‘Four decades of football fan culture in photographs from Tom Wood, Ken Grant and Tabitha Jussa’
Football is a global passion that connects people from all walks of life. It is a common thread that can be an important ritual spanning across cultures, religion, gender and race.
As part of the city’s Art of Football programme, coinciding with the FIFA World Cup, Common Ground is a new exhibition curated by Foto Octo that seeks to explore the ritualistic behaviour of football fan culture and its development from the game of the working class in the 1980s, to the riches of the Premier League today.
Combining the work of acclaimed photographers Tom Wood, Ken Grant and Tabitha Jussa across four different decades, the images will offer a unique insight into how the locale has evolved alongside the might of the now multi-million pound football industry and serve as a springboard to discussions about a wider fan culture that encompasses music, fashion and politics.
Taking up residence at Albert Dock Liverpool on The Colonnades from 14th June to 15th July, Common Ground forms part of Art of Football, celebrating the global game with four weeks of exhibitions, events and creative happenings throughout the 2018 FIFA World Cup.
Chris Wright, portfolio manager at Aberdeen Standard Investments, who own and manage the majority of the commercial interests on the Dock, said:
“Common Ground will be a fantastic addition to Albert Dock this summer, and another great reason to drop us a visit and see what changes are coming to the Dock as we continue to add exciting and diverse new operators to our units.
“The history of Albert Dock and the impact its regeneration had on Liverpool in the 1980s and beyond makes us the perfect home to host this retrospective look at the beautiful game and its place in the fabric of the city. Knowing just how passionate people are about football in Liverpool, Common Ground will be a huge success, especially as World Cup fever takes hold!”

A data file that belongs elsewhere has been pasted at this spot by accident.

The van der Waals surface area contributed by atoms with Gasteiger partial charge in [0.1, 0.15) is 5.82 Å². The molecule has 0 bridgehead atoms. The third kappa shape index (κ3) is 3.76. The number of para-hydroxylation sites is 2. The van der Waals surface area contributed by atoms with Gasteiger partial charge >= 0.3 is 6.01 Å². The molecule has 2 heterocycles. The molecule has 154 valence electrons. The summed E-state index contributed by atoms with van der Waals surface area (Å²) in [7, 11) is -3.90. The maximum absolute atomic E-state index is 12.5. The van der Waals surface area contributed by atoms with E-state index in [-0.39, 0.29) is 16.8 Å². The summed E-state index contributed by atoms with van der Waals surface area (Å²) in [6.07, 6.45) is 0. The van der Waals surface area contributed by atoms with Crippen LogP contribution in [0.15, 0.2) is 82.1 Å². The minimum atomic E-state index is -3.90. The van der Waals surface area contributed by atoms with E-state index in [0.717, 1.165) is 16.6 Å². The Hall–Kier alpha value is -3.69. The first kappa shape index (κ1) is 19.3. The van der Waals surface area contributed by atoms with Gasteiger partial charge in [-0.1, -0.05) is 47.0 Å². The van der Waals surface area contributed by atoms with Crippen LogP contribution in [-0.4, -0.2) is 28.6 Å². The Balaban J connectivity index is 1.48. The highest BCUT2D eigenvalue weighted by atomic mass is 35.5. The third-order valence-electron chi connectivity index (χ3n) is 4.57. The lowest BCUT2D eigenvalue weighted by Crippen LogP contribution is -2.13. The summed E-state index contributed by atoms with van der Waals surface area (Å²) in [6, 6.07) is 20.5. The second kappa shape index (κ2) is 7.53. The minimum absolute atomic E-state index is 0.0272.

Art of Football incorporates three major exhibitions, a symposium, pop-up cinema, a music festival and a ‘Terrace Tapestries’ parade representing the city’s diverse communities, all in celebration of the creative culture and the social fabric which surrounds and underpins football. Art of Football forms part of Liverpool 2018 – a programme of events marking a decade since the city’s game-changing year as European Capital Culture. #Liverpool2018
‘Common Ground’ – about the photographers:
Tom Wood (born in Ireland, 1951)
Photographing at Liverpool/Everton from the late 80’s to early 2000.
Tom is a street photographer, portraitist and landscape photographer based in Britain. Wood is best known for his photographs in Liverpool and Merseyside from 1978–2001, “on the streets, in pubs and clubs, markets, workplaces, parks and football grounds” of “strangers, mixed with neighbours, family and friends.” His work has been published in multiple books, been widely shown in solo exhibitions and has received many awards.
Photographing at Liverpool/Everton from the late 80’s to the 00’s
Ken is a photographer who since the 1980s has concentrated on working class life in the Liverpool area. He studied at the West Surrey College of Art and Design studying under Martin Parr and Paul Graham. Grant tends to work slowly, returning again and again to the same places and becoming a familiar sight to the people who gather there. Grant was the course leader of the BA (Hons) Documentary Photography course at the University of Wales, Newport between 1998 and 2013, when he became a lecturer in the MFA Photography course at the University of Ulster.